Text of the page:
Monday just past I gave a job talk at the University of Melbourne on close reading and the Anthropocene. The talk is fairly specific to the occasion: I was asked to talk about my research in poetry and modernism, and how that would inform my teaching in these two areas. Unfortunately for me, I didn't get the job. But I thought the talk might be of interest to some readers in any case. I'd say feel free to rip this off if you think you can use any of it for your own purposes (your own job talk perhaps), but given that it didn't work for me I'm not sure that I should really advise doing that. If you have any thoughts or comments in response, I'd be keen to hear them. The text of the talk follows:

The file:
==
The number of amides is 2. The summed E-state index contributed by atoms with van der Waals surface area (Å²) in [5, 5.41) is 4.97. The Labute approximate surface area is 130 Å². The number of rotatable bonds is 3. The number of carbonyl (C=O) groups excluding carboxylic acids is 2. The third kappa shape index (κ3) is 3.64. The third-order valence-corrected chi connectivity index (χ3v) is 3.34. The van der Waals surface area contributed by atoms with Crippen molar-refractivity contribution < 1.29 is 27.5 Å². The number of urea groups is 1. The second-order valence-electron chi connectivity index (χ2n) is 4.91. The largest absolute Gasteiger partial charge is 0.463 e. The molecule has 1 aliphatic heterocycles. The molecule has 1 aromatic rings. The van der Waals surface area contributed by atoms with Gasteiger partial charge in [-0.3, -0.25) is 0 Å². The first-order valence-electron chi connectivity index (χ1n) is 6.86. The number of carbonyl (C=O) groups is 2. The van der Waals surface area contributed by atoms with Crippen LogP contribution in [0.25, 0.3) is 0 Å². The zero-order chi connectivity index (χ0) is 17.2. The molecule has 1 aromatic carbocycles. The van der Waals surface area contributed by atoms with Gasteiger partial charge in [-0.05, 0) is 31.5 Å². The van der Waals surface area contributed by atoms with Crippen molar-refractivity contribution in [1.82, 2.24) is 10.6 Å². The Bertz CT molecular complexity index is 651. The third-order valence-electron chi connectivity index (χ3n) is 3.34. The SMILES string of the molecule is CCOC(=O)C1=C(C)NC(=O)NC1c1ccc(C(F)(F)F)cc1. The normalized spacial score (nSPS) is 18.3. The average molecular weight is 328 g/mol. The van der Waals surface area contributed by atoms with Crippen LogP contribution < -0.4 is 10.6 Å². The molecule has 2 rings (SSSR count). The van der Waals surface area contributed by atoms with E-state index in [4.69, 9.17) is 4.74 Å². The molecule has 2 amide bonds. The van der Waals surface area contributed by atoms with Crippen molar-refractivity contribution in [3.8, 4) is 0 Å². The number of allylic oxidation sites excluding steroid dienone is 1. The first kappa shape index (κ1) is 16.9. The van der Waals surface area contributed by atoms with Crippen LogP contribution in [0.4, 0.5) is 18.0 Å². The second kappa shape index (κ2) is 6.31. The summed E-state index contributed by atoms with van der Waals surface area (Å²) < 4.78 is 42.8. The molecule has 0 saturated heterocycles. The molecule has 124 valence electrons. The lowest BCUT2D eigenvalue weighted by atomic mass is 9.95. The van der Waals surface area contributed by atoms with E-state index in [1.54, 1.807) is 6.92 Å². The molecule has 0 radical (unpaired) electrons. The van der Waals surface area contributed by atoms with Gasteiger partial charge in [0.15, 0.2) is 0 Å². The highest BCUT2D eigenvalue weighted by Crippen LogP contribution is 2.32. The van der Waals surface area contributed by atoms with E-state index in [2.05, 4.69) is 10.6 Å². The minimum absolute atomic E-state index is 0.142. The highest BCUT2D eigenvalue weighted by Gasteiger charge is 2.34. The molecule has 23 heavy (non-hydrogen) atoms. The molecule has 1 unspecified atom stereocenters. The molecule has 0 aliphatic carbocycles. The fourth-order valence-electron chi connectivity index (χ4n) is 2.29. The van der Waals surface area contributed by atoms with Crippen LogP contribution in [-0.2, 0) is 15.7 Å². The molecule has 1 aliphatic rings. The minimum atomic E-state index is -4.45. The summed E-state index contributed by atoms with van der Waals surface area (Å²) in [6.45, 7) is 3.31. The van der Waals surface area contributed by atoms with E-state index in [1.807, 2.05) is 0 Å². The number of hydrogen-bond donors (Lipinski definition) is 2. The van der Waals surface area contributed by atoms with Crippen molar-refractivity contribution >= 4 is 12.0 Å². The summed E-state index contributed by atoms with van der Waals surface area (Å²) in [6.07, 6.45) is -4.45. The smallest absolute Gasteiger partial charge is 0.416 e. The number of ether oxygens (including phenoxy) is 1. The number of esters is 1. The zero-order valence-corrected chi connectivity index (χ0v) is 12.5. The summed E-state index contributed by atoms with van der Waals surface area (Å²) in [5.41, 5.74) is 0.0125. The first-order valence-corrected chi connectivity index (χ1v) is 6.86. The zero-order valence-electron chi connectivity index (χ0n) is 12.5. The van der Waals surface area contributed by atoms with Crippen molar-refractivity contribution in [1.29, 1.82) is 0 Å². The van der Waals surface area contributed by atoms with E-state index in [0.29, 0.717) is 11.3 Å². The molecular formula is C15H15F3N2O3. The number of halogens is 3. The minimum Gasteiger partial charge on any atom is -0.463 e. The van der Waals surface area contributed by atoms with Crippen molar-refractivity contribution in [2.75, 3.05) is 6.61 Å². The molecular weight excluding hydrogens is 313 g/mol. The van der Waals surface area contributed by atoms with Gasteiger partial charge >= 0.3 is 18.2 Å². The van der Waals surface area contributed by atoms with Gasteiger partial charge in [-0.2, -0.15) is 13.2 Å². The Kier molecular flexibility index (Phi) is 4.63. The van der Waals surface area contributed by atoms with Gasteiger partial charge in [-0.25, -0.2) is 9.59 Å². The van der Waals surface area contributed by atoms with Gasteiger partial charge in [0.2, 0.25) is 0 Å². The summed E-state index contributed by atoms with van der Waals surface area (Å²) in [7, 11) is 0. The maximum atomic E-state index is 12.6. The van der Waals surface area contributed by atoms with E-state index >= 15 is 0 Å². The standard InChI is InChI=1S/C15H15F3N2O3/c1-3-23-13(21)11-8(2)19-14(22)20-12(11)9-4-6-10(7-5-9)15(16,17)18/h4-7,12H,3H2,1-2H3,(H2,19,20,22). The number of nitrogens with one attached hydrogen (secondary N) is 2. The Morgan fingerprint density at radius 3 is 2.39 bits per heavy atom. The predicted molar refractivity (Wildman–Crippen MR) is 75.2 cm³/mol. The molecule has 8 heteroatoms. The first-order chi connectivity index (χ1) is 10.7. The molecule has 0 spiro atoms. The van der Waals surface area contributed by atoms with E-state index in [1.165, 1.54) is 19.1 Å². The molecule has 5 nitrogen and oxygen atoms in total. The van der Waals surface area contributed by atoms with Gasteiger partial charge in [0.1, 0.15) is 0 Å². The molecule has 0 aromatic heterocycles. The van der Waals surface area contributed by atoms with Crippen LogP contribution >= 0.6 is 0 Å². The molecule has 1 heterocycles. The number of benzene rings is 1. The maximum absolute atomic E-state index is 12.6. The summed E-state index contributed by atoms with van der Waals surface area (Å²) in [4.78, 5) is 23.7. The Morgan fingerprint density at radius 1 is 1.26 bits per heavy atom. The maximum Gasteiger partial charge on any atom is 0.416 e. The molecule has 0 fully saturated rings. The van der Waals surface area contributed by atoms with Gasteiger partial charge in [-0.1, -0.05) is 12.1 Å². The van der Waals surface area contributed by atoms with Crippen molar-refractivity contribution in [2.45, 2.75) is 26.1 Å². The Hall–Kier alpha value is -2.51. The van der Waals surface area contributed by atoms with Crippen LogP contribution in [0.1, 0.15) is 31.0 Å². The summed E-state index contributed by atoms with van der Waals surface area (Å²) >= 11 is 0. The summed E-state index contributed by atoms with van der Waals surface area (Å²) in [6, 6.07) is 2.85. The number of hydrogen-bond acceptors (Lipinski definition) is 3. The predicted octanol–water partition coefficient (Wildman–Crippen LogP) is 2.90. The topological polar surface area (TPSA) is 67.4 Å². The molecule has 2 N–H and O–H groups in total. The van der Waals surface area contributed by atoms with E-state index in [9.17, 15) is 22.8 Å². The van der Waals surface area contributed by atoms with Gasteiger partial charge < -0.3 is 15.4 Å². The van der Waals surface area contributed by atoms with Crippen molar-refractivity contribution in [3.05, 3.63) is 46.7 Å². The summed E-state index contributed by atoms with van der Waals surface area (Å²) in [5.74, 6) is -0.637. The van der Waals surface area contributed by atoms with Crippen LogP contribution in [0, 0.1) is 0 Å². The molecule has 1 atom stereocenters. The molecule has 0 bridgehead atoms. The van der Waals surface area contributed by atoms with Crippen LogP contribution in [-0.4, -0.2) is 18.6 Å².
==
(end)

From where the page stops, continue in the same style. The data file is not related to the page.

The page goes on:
The task I’ve been given suggests a clear sequence of topics, of first describing my current research in modernism and poetry, and then of showing how my teaching draws on that research. But the route I want to take is a little different, because I conceive of the relationship between teaching and research as dialectical, a two-way street. That is to say, my teaching informs my research, as well as the other way around. In my job talk here two and a half years ago, I supported this view through an historical account of the origins of the research university in Germany around 1800, when new organizational forms were devised to institutionalize this dialectical relationship between research and teaching. Today, I want to advance that argument forward in time to the years immediately following World War One, when the study of English literature was first established within universities as a discipline. What allowed English to mount institutionally recognizable claims for the autonomy, assessability and so reproducibility of the specific modes of knowledge it created was a series of pedagogical, discursive, and methodological innovations. Primary amongst these was close reading, which transformed literary criticism from a past-time of cultured gentlemen into an academic discipline undertaken by trained professionals (Gallop). English, I want to argue, was a modernist formation based on practices of close reading—practices that have since remained, despite a long history of contestation, as the indispensable foundation for its institutional legitimacy.